By Jacob Katz, Ph.D.
CalTrout Central Valley Regional Director
At least, that’s what CalTrout’s most recently published research, led by our partners at UC Davis, suggests. The study, just published in the journal Methods in Ecology and Evolution, demonstrated that stable isotopic analysis of salmon eye lenses can reveal a fish’s life history: where it swam and what it ate along the way. The work has major implications for tracking how salmon use floodplain habitat and for understanding how the Central Valley’s altered landscape is impacting fish populations.
The study’s lead author, Miranda Bell Tilcock, was CalTrout’s very first field biologist on the Nigiri Project and is now working on her PhD at UCD Center for Watershed Sciences. Way to go Mir!
“Even the nerdiest fish biologists say, ‘You can do what with fish eyes?’” remarked co-author Rachel Johnson, a research fisheries biologist with NOAA Fisheries’ Southwest Fisheries Science Center and an associate with the UC Davis Center for Watershed Sciences.
Much like tree rings, fish eyeballs grow in layers. As new layers form throughout a fish’s life, the layers incorporate the atoms and chemicals from the water in which the fish is swimming and the prey that the fish is consuming at the time.
Relative to other archival tissue, fish eyeballs are especially rich in protein that is particularly good at holding onto stable isotopes. The isotopic values in the food webs bind to protein in the eye, leaving tell-tale geochemical fingerprints that isotopic analysis can decode.
Stable isotopes are forms of atoms that don’t decay into other elements and are incorporated into fish tissue through the fish’s diet. Each eye lens layer records the chemical atomic signatures of the food found in the habitat where the fish is at the time the layer forms. This turns the eye into an archival history of what the fish ate in each habitat.
Tilcock quips, “It’s like a little diet journal the fish keeps for us, which is really nice.”
To read this isotopic history, Tilcock uses fine-tipped forceps to remove layer after layer, revealing a veritable Russian Nesting Doll of eye lens layers. In the center is a tiny ball, something like what you’d find in a silica packet, which can shatter like glass. This is the core, where the fish’s eyes first began to develop.
Taking the premise of “You Are What You Eat,” we looked at the atomic crumbs – the isotopic values of carbon, nitrogen and sulfur – found in each eye lenses layer to determine which habitat, hatchery, floodplain or river, a fish was eating in at the time of the lense formed.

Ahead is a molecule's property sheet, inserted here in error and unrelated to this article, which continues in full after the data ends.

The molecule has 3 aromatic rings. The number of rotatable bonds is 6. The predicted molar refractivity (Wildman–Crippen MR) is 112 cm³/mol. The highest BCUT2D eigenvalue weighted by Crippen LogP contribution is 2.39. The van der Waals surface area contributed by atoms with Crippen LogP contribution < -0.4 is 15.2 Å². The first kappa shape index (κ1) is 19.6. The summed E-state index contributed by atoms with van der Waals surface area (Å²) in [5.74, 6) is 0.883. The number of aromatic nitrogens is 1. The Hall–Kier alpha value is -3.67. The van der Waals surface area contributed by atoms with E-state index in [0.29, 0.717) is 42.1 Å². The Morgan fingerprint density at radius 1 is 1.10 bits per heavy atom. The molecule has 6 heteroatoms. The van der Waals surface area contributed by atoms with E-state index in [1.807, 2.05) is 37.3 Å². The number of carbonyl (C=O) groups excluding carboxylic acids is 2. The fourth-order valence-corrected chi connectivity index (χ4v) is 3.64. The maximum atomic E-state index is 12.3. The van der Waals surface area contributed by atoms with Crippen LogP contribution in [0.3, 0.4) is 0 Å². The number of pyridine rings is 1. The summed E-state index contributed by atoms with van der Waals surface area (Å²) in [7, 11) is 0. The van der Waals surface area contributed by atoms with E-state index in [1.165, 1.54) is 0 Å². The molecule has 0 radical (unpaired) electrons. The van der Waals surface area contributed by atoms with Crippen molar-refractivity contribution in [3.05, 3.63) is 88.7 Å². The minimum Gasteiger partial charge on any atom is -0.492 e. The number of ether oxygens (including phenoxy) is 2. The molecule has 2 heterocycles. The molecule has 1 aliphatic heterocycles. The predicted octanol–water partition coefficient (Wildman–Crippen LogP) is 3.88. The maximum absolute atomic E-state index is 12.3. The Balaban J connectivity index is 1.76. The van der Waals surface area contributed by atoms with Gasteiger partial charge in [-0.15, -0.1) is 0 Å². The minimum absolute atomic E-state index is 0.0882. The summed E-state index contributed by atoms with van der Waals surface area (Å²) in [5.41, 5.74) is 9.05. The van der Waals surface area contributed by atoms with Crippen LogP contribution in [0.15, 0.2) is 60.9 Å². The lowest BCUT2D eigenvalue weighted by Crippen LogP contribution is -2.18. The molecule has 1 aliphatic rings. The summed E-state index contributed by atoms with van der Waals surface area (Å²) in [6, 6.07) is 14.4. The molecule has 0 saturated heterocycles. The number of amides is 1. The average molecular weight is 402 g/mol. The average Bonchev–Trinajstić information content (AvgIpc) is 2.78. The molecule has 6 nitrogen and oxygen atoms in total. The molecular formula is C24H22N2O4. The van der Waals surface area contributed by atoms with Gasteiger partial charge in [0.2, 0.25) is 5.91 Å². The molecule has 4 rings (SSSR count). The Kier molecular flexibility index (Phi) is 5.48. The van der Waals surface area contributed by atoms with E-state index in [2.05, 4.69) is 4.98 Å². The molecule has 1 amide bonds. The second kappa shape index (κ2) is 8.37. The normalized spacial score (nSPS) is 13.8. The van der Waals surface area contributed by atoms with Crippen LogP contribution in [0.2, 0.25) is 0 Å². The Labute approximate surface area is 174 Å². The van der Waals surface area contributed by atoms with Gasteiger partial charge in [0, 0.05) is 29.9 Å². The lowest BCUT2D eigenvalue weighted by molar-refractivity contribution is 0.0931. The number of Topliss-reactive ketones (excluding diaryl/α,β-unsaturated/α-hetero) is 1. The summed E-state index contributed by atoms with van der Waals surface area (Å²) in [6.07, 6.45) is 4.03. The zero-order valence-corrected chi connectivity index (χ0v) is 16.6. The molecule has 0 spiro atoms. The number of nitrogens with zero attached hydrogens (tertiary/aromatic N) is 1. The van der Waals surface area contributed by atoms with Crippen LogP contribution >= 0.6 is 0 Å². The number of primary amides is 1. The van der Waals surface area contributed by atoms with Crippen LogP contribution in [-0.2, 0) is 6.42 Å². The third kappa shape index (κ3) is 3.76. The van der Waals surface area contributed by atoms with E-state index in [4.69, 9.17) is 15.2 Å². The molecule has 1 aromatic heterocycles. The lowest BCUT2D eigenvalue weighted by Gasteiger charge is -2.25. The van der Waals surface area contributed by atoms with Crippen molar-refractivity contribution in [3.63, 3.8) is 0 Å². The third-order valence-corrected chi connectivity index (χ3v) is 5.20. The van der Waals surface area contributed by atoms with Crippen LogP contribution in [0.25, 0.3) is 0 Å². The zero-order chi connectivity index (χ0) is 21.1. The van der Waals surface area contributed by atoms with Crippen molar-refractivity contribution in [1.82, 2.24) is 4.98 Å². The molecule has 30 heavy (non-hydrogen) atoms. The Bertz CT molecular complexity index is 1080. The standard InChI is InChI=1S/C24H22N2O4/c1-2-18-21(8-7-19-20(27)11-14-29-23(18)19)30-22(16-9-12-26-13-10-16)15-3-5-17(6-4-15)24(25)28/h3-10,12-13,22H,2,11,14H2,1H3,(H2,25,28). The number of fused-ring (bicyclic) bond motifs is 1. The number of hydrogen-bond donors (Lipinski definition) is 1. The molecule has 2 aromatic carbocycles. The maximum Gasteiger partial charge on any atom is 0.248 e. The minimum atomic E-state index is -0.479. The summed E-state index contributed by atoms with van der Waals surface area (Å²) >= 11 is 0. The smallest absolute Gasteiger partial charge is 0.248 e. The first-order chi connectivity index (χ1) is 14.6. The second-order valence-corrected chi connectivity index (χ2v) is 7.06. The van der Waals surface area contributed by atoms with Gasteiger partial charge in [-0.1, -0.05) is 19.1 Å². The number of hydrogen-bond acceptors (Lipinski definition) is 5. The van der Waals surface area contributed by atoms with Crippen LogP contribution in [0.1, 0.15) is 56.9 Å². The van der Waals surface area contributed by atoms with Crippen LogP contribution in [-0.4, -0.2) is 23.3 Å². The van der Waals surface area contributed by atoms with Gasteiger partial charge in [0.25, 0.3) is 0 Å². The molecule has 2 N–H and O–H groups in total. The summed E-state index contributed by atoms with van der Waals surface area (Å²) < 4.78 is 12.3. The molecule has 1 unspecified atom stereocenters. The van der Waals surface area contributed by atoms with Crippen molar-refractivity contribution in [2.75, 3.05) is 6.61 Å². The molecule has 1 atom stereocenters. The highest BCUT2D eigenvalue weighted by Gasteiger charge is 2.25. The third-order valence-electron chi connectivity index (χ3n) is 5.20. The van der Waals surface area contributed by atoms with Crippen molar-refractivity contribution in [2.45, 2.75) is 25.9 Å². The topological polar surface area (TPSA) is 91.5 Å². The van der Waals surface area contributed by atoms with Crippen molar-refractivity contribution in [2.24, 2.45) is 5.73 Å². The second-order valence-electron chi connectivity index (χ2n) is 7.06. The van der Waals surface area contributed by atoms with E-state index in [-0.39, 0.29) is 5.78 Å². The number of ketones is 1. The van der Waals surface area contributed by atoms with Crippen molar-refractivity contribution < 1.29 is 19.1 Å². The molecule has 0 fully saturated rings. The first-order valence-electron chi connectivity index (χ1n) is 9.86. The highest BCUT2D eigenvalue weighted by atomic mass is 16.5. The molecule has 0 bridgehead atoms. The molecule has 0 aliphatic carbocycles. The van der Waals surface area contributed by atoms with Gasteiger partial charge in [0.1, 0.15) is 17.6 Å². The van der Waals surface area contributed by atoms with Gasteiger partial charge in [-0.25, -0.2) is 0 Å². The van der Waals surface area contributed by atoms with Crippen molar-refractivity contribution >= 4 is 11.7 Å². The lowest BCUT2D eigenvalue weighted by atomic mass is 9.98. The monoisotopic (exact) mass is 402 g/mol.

Because certain stable isotopes are more or less frequent in specific types of habitat, the isotopic “fingerprint” found in each eye lens layer can be used to reconstruct which types of habitat the fish used throughout its life. Knowing habitat use is critically important to salmon conservation because more than 95% of Central Valley floodplains, the very habitats where abundant fish food resources are created, have been drained or are otherwise unavailable to juvenile salmon.
Over the past decade our research has shown that fish reared in the floodplain grow more quickly and pack on much more healthy fat than fish reared in the river or hatchery. CalTrout, has been a vocal advocate for restoring the connection between river channels, now mostly leveed, and the rivers fish food pantry on the floodplain.
This study documented that floodplain-reared fish also appear to grow additional laminae, or layers of eye lenses compared to fish reared in hatcheries or the river. The floodplain habitats, so rich in fish food, also appear to be rich in unique sulfur and carbon values — allowing us to determine if an individual fish has or has not used floodplain habitats. Now, with these isotopic tools, we should be able to definitively test our foundational hypothesis, that fish that can get onto floodplain habitats and fatten up on abundant floodplain food webs, return from the ocean to spawn at much higher rates than fish stuck in the “food desert” of the leveed river channels.
But eyes aren’t the only fish tissue that accumulates distinctive isotopic signatures. Otoliths — bones found within a fish’s ears — incorporate several kinds of strontium isotope whose ratios are distinctive of specific watersheds.
“You use the otolith to trace the river or hatchery where a fish was born, based on the unique geology and water chemistry of the tributaries in the San Francisco Bay watershed,” Johnson explained. Now, we can also use the eye lens — which tells you where the fish is eating — to help identify if a returning adult salmon used floodplain habitats when it was young.
“Anaylsis of both the eyes and ears really work together to present a fuller picture of how salmon move and what they eat as they use different mosaics of habitats across the landscape over their lifetime” commented Carson Jeffres, co-author and field and lab director at UC Davis’ Center for Watershed Science. “Now we have the tool we have been looking for to link juvenile floodplain benefits across the salmon life cycle to adulthood. It’s the holy grail of measuring restoration success.”
To learn more, listen to Miranda on NPR’s Science Friday as she tells host Ira Flatow how de-laminating fish eyeballs with tiny tweezers “is just like peeling the world’s tiniest onion.”
This article was adapted from a UC Davis press release.
The study was funded by the California Department of Water Resources.
Additional study co-authors include George Whitman and Andrew Rypel, holder of the Peter B. Moyle and California Trout Endowed Chair in Cold Water Fishes at UCD, and Ted Sommer, lead scientist at the California Department of Water Resources.